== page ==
Last edited by Napoleon; 02-11-14 at 02:09 AM.
1) The post I responded to claimed the ACA was against culling animals for genetic management. This is a lie"based on" doesn't mean he was required to do it? You have tried to argue that there was some unavoidable compulsion -- you even claimed a fellow board member's sister was a liar for saying there was no compulsion -- and now you are trying to weasel out of it.
2) If you want to interpret as adherence to professional guidelines as "unavoidable compulsion" I can't do much for you. But I know AZA members come under review every couple of years and not adhering to AZA guidelines will risk losing them their accreditation, which is a significant risk to any such institution. And something they are unlikely to look at as one of no consequence
While space and resources could be better used to further aid the captive breeding program? No, because it would seem like mindless sentimentality. And in a scientific institution such as a zoo, the intent should be the long term management of the captive species, not ewwy good feelingsSo? Would they have agreed with him had he sent Marius to the UK zoo?
because I was involved in a few amateur projects to manage genetic diversity in captive animal species?How would you know?
based on what, your outrage? Yeah, I'm not buying what you are selling, captainAnd I am rejecting the idiotic rationale to exclude the non-lethal alternatives.
<<<Brush-tail rock wallabies are currently being raised in species recovery programs and restored to the wild to bolster populations of this endangered species. Here, researchers found that nearly half of fecal samples from wallabies raised in these programs contained bacterial genes that encode resistance to streptomycin, spectinomycin and trimethoprim. None of these genes were detected in samples from five wild populations of wallabies. The authors add, "How these genes made their way into the wallaby microbes is unknown, but it seems likely that water or feed may have acted as a conduit for bacteria carrying these genes."
Previous research shows that proximity to humans can increase animals' exposure to antibiotic resistance genes and the organisms that carry them. Antibiotic resistant bacteria have been reported in the wild from chimpanzees in Uganda, Atlantic bottlenose dolphins and a wide range of fish, birds and mammals. According to the researchers, their findings highlight the potential for genes and pathogens from human sources to be spread. Power says, "We found that antibiotic resistance genes from human pathogens have been picked up by endangered rock wallabies in a breeding program, and may spread into the wild when the wallabies are released.">>>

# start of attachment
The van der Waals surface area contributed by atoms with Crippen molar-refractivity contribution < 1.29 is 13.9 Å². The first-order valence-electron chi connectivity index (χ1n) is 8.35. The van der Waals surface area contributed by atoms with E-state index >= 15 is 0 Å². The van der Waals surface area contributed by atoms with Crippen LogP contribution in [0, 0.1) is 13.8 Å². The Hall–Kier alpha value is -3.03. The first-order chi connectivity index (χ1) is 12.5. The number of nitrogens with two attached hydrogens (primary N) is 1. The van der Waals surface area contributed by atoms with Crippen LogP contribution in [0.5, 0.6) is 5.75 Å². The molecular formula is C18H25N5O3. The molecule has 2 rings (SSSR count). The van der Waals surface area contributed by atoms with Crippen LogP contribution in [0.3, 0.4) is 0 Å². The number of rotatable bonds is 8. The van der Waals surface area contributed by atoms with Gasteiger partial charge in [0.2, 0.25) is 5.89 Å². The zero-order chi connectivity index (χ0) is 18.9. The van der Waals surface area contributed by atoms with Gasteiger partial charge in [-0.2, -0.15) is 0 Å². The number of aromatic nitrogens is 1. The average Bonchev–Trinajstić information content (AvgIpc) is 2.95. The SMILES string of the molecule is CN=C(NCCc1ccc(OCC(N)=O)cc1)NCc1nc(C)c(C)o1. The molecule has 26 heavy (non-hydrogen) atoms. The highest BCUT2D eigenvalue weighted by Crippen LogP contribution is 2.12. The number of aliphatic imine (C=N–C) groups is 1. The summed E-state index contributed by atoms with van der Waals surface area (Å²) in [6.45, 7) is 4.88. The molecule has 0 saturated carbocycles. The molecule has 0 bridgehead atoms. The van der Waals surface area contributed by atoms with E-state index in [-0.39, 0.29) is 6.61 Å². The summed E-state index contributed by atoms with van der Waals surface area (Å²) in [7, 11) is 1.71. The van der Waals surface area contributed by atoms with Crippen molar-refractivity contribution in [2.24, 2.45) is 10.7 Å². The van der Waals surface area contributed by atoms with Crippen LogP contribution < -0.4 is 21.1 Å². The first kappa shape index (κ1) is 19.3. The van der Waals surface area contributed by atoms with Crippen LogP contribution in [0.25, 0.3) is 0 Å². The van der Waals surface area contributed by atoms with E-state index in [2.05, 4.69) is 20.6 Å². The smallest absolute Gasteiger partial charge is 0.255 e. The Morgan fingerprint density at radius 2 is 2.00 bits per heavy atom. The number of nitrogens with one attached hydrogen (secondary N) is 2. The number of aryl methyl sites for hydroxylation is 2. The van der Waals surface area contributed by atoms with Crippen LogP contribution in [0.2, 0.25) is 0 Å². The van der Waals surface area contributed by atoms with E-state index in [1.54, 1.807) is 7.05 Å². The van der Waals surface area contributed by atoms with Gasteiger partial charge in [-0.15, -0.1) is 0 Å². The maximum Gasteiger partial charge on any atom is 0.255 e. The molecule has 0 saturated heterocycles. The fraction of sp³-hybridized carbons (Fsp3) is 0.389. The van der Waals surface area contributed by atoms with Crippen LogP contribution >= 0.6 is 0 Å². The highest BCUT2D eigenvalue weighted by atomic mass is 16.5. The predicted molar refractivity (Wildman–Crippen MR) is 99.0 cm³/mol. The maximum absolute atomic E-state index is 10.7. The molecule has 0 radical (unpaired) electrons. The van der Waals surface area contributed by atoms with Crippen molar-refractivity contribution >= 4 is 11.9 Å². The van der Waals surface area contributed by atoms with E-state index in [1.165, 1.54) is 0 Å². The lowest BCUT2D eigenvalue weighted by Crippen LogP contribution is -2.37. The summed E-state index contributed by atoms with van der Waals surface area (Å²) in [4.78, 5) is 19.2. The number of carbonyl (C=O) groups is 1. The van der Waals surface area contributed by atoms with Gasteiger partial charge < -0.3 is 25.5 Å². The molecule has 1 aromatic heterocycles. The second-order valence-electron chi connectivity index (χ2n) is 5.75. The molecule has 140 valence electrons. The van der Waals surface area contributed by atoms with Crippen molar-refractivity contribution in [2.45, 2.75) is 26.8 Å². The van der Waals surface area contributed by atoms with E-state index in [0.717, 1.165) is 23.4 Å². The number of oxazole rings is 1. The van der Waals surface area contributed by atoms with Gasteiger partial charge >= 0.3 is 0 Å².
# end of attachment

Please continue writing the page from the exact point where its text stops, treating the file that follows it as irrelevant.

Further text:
Read more at: Captive-bred wallabies may carry antibiotic resistant bacteria into wild populations
<<<Appropriate health checks should be carried out prior to release. A careful assessment (risk analysis) must be made as to the risks of released animals introducing novel pathogens (disease agents) into the wild population/environment.
These pathogens may have been acquired from domestic animals, other wildlife casualties or humans whilst the animal was in captivity.
The health checks should be designed to minimise the risk that pathogens posing a threat to wild populations of this or other species will be introduced into the environment when the animal is released.>>>
Release of Casualty Dormice (Techniques)
Pro-tip, research any of the various control protocols used when establishing new wild populations in captivity. One of the main things they try to do is manage the animal in it's home environment as to reduce the risk from geographically foreign diseases and limit it's exposure to animals outside it's immediate environment. Naturally, a zoo, in a foreign country, is the last place such breeding programs ideally take place, especially in open exhibits.(Pro-tip: The giraffe was found to he perfectly healthy before it was killed and animals are released safely to the wild all the time.)
Last edited by Dr. Chuckles; 02-11-14 at 04:41 AM.
management of the captive populationSecond, what exactly does that mean for a zoo which has no wildlife release program?
How much money do you think it costs to properly house and feed a giraffe for 5-6 years? Those resources could be better used towards productive managementThis particular giraffe wouldn't have even started mating for another 5-6 years. The fact that they chose to kill it now, before there's even a risk of mating, shows a callous disregard for life IMO.
Look, these lions have to eat some kind of meat everyday. If I had to guess they probably get lots of beef-- and maybe even horse meat, but I haven't heard anyone crying over the cows and horses.
It sounds like there was a good reason why this giraffe needed to be destroyed, so why not feed it to the lions. It's not like they can just take a dead giraffe and put it into the trash can out by the curb. And if it didn't get fed to some of the resident carnivores, it probably would have ended up as dog food, or some by product that they put in shampoo.
Seems like the only ones who haven't complained about this are the lions. Yum!
"To waste, to destroy, our natural resources, to skin and exhaust the land instead of using it so as to increase its usefulness, will result in undermining in the days of our children the very prosperity which we ought by rights to hand down to them."~ Theodore Roosevelt (Message to Congress, Dec. 3, 1907)
So many clueless hippies...
Ok, that does it! I waste Professor Plum with the lead pipe.
Oh yeah? Well say hello to my little friend, Colonel Mustard! Candlestick to the face!
This is the last time I'm playing Clue with you guys...